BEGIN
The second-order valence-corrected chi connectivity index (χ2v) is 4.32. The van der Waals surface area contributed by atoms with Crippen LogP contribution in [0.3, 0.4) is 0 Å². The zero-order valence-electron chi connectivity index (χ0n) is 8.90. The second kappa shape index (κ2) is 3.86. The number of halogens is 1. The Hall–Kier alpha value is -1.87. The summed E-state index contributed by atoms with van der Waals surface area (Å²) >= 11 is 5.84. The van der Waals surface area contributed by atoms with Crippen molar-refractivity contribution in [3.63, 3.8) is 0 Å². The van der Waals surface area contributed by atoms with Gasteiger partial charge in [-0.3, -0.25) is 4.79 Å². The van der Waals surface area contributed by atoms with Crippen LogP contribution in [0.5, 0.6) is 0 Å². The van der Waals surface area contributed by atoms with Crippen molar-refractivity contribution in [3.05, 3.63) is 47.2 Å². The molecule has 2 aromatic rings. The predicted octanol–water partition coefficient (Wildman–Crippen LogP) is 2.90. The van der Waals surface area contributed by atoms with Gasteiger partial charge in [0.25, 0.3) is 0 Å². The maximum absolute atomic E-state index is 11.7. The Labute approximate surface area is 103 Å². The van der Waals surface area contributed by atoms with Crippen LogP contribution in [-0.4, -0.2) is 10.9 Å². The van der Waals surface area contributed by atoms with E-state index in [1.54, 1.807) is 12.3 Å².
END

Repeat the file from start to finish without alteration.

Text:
The second-order valence-corrected chi connectivity index (χ2v) is 4.32. The van der Waals surface area contributed by atoms with Crippen LogP contribution in [0.3, 0.4) is 0 Å². The zero-order valence-electron chi connectivity index (χ0n) is 8.90. The second kappa shape index (κ2) is 3.86. The number of halogens is 1. The Hall–Kier alpha value is -1.87. The summed E-state index contributed by atoms with van der Waals surface area (Å²) >= 11 is 5.84. The van der Waals surface area contributed by atoms with Crippen molar-refractivity contribution in [3.63, 3.8) is 0 Å². The van der Waals surface area contributed by atoms with Gasteiger partial charge in [-0.3, -0.25) is 4.79 Å². The van der Waals surface area contributed by atoms with Crippen LogP contribution in [0.5, 0.6) is 0 Å². The van der Waals surface area contributed by atoms with Crippen molar-refractivity contribution in [3.05, 3.63) is 47.2 Å². The molecule has 2 aromatic rings. The predicted octanol–water partition coefficient (Wildman–Crippen LogP) is 2.90. The van der Waals surface area contributed by atoms with Gasteiger partial charge in [0.25, 0.3) is 0 Å². The maximum absolute atomic E-state index is 11.7. The Labute approximate surface area is 103 Å². The van der Waals surface area contributed by atoms with Crippen LogP contribution in [-0.4, -0.2) is 10.9 Å². The van der Waals surface area contributed by atoms with E-state index in [1.54, 1.807) is 12.3 Å².